What are the legal requirements for notifying next of kin of a death?

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Am I legally required to notify a sibling of Mom's death?

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The answer to your question depends on a number of things. Are you a fiduciary (person responsible to manage assets) named in the decedent's Trust or Will? Are you aware of assets that have been designated to pass to other people?

There are probate and trust laws that protect surviving relatives and require notice. The only way to be sure about your legal responsibilities is to consult an attorney in your state who will listen to your circumstances, and explain how the law and regulations apply.

Beyond the legalities, other posters have pointed out the moral and ethical duties that we have to kindred who share in our lineage. How you handle the situation will be remembered for years to come.

Some in some situations, survivors are justifiably concerned for their own safety and well being. Here again, a probate attorney can advise you. Using an intermediary, there are ways to provide notification and information to others, without putting yourself in direct contact with someone who may not want to deal with.
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Thanks Pam. But none of that seems to apply to a person notifying a sibling at the time of death. Probate, yes, but that may not be until some time after death -- after the funeral, for instance.

When my husband died, I notified our children within an hour. I notified creditors, the bank, etc. within a few weeks. I did not notify his siblings at all. There was no probate.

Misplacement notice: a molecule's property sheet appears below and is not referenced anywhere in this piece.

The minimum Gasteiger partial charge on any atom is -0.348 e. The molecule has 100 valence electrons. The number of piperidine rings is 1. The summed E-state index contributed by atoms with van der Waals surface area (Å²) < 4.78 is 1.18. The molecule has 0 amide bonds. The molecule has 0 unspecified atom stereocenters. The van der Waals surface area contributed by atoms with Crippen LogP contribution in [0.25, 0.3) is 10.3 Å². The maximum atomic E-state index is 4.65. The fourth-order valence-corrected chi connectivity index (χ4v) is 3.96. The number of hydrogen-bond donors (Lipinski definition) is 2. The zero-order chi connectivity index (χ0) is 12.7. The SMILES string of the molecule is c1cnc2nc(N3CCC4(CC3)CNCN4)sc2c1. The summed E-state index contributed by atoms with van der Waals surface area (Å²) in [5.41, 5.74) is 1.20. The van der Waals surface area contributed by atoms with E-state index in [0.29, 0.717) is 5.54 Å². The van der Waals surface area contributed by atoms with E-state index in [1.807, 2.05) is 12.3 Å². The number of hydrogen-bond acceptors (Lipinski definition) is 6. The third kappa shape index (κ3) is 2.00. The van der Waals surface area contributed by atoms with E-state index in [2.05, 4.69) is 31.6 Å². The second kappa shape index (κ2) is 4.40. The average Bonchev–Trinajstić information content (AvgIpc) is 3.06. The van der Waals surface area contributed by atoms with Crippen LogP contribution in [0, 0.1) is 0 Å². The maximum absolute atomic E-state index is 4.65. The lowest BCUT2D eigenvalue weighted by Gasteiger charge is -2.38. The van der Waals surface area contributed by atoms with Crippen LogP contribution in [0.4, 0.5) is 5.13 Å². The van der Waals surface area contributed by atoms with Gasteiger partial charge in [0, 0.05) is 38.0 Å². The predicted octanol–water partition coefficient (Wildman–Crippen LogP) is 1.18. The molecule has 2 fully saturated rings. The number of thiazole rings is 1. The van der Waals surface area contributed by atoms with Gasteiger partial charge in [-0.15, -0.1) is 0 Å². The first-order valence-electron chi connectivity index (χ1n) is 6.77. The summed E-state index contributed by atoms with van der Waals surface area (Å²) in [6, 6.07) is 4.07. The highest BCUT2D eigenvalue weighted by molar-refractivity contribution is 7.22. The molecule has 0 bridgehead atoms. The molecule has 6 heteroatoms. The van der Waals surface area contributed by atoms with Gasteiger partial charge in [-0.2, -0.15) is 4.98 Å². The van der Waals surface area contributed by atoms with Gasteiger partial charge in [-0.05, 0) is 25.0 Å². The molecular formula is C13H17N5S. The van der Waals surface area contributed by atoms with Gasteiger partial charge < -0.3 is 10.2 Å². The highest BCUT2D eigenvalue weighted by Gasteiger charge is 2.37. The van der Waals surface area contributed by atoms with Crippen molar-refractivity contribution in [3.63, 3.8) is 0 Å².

I am NOK for my mother. When she dies I don't believe I have a legal responsibility to notify my siblings. (I will, of course. There are no estrangements here.) Social Security doesn't care who I notify, besides them. Health Dept regulations say what the hospital or funeral home or hospice team has to do but I doubt they have anything to say about what I as NOK have to do. Probate laws don't apply unless there is something to probate, and even then they don't apply at time of death.

I am questioning what LEGAL requirements the poster would have to notify her sister or anyone else at the time of death. If the sister is in the will, yes, she will have to be notified. And certainly many other persons/entities have to be notified (though not, perhaps, by someone in OP's situation.) Many states don't require a published notification.

It is certainly true that a death cannot be "private" -- many parties must be informed.

But whether bestwishes must personally tell her sister is another question altogether. Bestwishes, I suggest you contact a local funeral home with your question. They are most likely to be familiar with local laws regarding such matters. Or if you have dealt with an Elder Law attorney, that should be a quick question for them to answer

I don't know why you are asking this question -- it sounds like there is something sad in the background here -- but I suggest that you check for official requirements in OK. Laws vary by state, and unless someone here happens to have some experience in OK I doubt that any of us can advise you.